And then there's the Violence Against Women Act, which was supposed to be one of the year's easy ones. It wasn't.W.F. Price alerted me to this, and explains:
Back in April, the Senate approved VAWA reauthorization fairly easily, with a 68 to 31 vote. The bill was co-written by a liberal Democrat (Vermont's Pat Leahy) and a conservative Republican (Idaho's Mike Crapo), and seemed on track to be reauthorized without much of a fuss, just as it was in 2000 and 2005.
But House Republicans insisted the bill is too supportive of immigrants, the LGBT community, and Native Americans -- and they'd rather let the law expire than approve a slightly expanded proposal. Vice President Biden, who helped write the original law, tried to persuade House Majority Leader Eric Cantor (R-Va.) to keep the law alive, but the efforts didn't go anywhere.
What most rankled the Republicans, I suspect, were the provisions relating to immigrants — illegal ones in particular. The senate bill would have granted them visas, funding and a raft of goodies when they made DV accusations. This is what we call an “incentive to accuse.” VAWA already offers American women an incentive to accuse, and accusations have become so common that you’ll hear at least every other divorcing wife making them in family court. When I read a comment on Maddow’s blog from a prosecutor who said it was difficult to get women to accuse their husbands, I had to wonder what world he was living in. I think it might be the world where you get paid more for prosecuting more men, because that’s one of the biggest whoppers I’ve seen in a while.I expect Jewish lesbians to be in favor of phony domestic violence claims by illegal aliens, so I checked Maddow's status:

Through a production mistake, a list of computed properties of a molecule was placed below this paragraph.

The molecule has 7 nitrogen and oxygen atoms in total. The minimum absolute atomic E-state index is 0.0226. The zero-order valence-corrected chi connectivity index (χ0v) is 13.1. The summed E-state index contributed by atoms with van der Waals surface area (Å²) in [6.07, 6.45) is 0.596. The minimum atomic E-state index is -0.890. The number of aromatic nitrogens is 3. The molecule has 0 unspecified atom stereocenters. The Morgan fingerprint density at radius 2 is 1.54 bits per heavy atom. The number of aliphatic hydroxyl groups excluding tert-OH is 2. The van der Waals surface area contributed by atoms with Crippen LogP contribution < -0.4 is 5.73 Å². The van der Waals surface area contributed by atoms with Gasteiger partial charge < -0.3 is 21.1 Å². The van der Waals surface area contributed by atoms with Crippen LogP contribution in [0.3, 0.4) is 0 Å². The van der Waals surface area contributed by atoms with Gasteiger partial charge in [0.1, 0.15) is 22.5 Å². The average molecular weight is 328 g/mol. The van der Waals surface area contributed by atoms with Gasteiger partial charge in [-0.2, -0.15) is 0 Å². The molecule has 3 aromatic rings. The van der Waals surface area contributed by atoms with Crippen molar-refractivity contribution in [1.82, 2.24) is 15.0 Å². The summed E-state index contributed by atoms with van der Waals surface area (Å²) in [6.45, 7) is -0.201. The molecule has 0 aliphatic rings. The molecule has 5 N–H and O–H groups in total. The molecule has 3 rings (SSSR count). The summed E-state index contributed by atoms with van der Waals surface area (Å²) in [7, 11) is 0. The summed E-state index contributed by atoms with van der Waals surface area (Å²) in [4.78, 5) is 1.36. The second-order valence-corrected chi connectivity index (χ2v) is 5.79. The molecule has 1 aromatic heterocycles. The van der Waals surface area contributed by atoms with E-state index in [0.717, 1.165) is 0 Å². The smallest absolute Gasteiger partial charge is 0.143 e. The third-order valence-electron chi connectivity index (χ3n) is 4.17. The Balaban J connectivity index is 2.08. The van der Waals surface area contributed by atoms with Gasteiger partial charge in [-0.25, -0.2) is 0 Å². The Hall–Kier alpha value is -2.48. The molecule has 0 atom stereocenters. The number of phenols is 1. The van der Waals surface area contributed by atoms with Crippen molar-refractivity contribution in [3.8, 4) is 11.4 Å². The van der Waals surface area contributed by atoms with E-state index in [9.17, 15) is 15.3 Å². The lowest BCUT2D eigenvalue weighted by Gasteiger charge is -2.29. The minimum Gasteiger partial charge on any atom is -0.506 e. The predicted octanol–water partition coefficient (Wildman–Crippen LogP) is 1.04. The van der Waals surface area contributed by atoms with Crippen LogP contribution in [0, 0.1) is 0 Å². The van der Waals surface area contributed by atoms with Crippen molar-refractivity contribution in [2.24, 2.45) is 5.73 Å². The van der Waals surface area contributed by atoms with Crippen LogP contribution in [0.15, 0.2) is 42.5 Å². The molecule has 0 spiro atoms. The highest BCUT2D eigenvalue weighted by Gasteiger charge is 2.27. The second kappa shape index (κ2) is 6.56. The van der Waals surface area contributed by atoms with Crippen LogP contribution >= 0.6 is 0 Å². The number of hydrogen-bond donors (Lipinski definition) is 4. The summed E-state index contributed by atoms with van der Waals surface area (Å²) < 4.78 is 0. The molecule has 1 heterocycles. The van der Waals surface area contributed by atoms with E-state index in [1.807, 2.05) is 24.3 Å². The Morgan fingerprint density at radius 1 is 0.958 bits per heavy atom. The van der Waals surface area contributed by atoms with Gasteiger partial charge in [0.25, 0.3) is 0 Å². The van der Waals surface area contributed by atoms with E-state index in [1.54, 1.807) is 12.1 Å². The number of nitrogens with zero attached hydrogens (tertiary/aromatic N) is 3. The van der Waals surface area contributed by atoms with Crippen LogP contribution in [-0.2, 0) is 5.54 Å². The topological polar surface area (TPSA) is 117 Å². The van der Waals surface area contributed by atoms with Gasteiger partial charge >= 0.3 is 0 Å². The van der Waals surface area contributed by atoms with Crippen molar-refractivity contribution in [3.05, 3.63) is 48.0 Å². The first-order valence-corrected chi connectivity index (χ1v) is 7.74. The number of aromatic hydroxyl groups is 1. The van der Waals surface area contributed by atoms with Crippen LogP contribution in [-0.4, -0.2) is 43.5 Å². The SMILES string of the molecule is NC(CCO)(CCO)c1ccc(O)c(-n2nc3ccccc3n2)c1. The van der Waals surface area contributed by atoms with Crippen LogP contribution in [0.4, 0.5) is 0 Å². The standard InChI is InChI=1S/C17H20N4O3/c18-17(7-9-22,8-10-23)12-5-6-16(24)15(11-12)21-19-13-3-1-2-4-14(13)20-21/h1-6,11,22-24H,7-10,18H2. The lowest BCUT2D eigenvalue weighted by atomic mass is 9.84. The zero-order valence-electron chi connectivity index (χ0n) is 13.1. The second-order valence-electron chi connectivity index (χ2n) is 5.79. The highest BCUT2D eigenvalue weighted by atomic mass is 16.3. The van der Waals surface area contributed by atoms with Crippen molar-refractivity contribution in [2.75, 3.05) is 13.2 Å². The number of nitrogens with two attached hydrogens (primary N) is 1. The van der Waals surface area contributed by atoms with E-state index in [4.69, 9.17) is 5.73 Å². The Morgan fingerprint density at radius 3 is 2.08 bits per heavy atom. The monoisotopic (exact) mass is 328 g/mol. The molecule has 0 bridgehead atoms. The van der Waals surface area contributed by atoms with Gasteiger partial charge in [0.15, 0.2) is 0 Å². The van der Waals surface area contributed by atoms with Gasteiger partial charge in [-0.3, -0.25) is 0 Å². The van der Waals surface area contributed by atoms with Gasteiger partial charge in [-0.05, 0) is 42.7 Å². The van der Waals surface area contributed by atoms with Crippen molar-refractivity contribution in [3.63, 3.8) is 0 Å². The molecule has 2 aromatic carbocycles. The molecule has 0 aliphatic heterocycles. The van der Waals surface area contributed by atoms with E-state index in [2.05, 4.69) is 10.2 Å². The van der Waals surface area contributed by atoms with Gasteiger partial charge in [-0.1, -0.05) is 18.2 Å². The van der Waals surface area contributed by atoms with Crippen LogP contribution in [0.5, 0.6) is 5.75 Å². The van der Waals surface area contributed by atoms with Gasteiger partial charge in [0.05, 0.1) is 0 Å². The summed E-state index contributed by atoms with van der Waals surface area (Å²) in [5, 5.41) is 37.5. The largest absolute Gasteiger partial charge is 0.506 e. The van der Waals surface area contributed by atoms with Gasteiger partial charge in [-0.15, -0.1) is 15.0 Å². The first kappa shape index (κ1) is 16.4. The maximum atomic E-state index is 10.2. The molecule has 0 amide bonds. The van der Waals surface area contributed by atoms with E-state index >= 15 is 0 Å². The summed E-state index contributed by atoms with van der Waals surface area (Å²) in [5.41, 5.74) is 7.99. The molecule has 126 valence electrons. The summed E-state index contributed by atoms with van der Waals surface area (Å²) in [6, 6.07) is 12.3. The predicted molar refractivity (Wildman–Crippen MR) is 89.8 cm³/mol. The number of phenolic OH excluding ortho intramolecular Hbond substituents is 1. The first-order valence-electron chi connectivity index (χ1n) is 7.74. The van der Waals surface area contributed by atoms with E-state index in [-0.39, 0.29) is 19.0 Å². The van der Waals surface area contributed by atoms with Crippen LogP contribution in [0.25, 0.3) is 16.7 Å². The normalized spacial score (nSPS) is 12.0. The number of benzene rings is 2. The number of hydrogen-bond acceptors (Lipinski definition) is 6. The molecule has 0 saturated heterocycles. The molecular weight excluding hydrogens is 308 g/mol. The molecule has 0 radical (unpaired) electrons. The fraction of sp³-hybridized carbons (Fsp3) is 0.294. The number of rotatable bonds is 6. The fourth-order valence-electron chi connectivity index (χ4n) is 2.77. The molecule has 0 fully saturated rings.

So, if the senate version had passed, we would likely have seen a giant surge in accusations of DV made by illegal immigrant women, filling our courts (and jails) beyond capacity. Becoming an official “battered woman” would allow them to avail themselves of all sorts of federal benefits, such as TANF, SNAP, medicaid, social security and others that are typically extended only to permanent residents (i.e. citizens or green card holders).
Why do people think that television host and pundit Rachel Maddow might be Jewish?Okay, it is not a Jewish conspiracy, but you can be sure that the VAWA proponents are out to destroy the American family as we know it.
Well, she is quite liberal, and Jewish women tend to be pretty liberal.
She is quite intelligent, and Jewish women tend to be pretty intelligent.
She is quite lesbian, and Jewish women... ummm...
So, clearly, we can see why some might think that Rachel is a Jew. And some would be partly right: she does have a Jewish grandfather. But the rest of the family isn't, and Rachel was raised in a staunch Catholic household.
And here's another thing that separates her from Jewish women; she is quite tall, an inch under six feet.
So come on, people, not every liberal, intelligent TV personality is Jewish. Though it sure seems that way sometimes, doesn't it?
Verdict: Barely a Jew.